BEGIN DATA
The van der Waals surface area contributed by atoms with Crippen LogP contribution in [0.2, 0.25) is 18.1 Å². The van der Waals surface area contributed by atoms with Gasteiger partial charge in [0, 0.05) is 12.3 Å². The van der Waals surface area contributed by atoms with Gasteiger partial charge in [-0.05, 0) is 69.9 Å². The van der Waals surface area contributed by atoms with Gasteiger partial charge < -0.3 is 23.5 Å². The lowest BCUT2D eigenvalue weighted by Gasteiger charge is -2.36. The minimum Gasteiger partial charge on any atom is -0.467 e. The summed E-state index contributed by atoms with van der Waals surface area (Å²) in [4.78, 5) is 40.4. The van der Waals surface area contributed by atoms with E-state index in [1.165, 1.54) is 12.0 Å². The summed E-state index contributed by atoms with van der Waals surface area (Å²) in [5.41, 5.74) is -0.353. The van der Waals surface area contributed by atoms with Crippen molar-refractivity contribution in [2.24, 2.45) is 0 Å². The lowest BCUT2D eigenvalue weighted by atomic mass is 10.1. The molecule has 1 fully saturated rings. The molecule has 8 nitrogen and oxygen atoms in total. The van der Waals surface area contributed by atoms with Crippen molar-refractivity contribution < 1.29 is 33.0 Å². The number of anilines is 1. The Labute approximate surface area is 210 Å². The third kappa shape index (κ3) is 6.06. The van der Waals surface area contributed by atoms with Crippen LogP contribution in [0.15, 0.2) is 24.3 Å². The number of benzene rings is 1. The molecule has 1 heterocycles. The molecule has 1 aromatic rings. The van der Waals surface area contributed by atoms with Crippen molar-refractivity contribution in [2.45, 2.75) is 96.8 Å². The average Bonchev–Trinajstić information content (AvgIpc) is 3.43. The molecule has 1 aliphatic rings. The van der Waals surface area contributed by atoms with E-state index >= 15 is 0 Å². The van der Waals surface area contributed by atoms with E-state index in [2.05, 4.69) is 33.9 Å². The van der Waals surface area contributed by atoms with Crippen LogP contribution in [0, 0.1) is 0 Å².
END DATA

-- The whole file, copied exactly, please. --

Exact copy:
The van der Waals surface area contributed by atoms with Crippen LogP contribution in [0.2, 0.25) is 18.1 Å². The van der Waals surface area contributed by atoms with Gasteiger partial charge in [0, 0.05) is 12.3 Å². The van der Waals surface area contributed by atoms with Gasteiger partial charge in [-0.05, 0) is 69.9 Å². The van der Waals surface area contributed by atoms with Gasteiger partial charge < -0.3 is 23.5 Å². The lowest BCUT2D eigenvalue weighted by Gasteiger charge is -2.36. The minimum Gasteiger partial charge on any atom is -0.467 e. The summed E-state index contributed by atoms with van der Waals surface area (Å²) in [4.78, 5) is 40.4. The van der Waals surface area contributed by atoms with E-state index in [1.165, 1.54) is 12.0 Å². The summed E-state index contributed by atoms with van der Waals surface area (Å²) in [5.41, 5.74) is -0.353. The van der Waals surface area contributed by atoms with Crippen molar-refractivity contribution in [2.24, 2.45) is 0 Å². The lowest BCUT2D eigenvalue weighted by atomic mass is 10.1. The molecule has 1 fully saturated rings. The molecule has 8 nitrogen and oxygen atoms in total. The van der Waals surface area contributed by atoms with Crippen molar-refractivity contribution < 1.29 is 33.0 Å². The number of anilines is 1. The Labute approximate surface area is 210 Å². The third kappa shape index (κ3) is 6.06. The van der Waals surface area contributed by atoms with Crippen LogP contribution in [0.15, 0.2) is 24.3 Å². The number of benzene rings is 1. The molecule has 1 heterocycles. The molecule has 1 aromatic rings. The van der Waals surface area contributed by atoms with Crippen molar-refractivity contribution in [2.45, 2.75) is 96.8 Å². The average Bonchev–Trinajstić information content (AvgIpc) is 3.43. The molecule has 1 aliphatic rings. The van der Waals surface area contributed by atoms with E-state index >= 15 is 0 Å². The van der Waals surface area contributed by atoms with E-state index in [2.05, 4.69) is 33.9 Å². The van der Waals surface area contributed by atoms with Crippen LogP contribution in [0, 0.1) is 0 Å².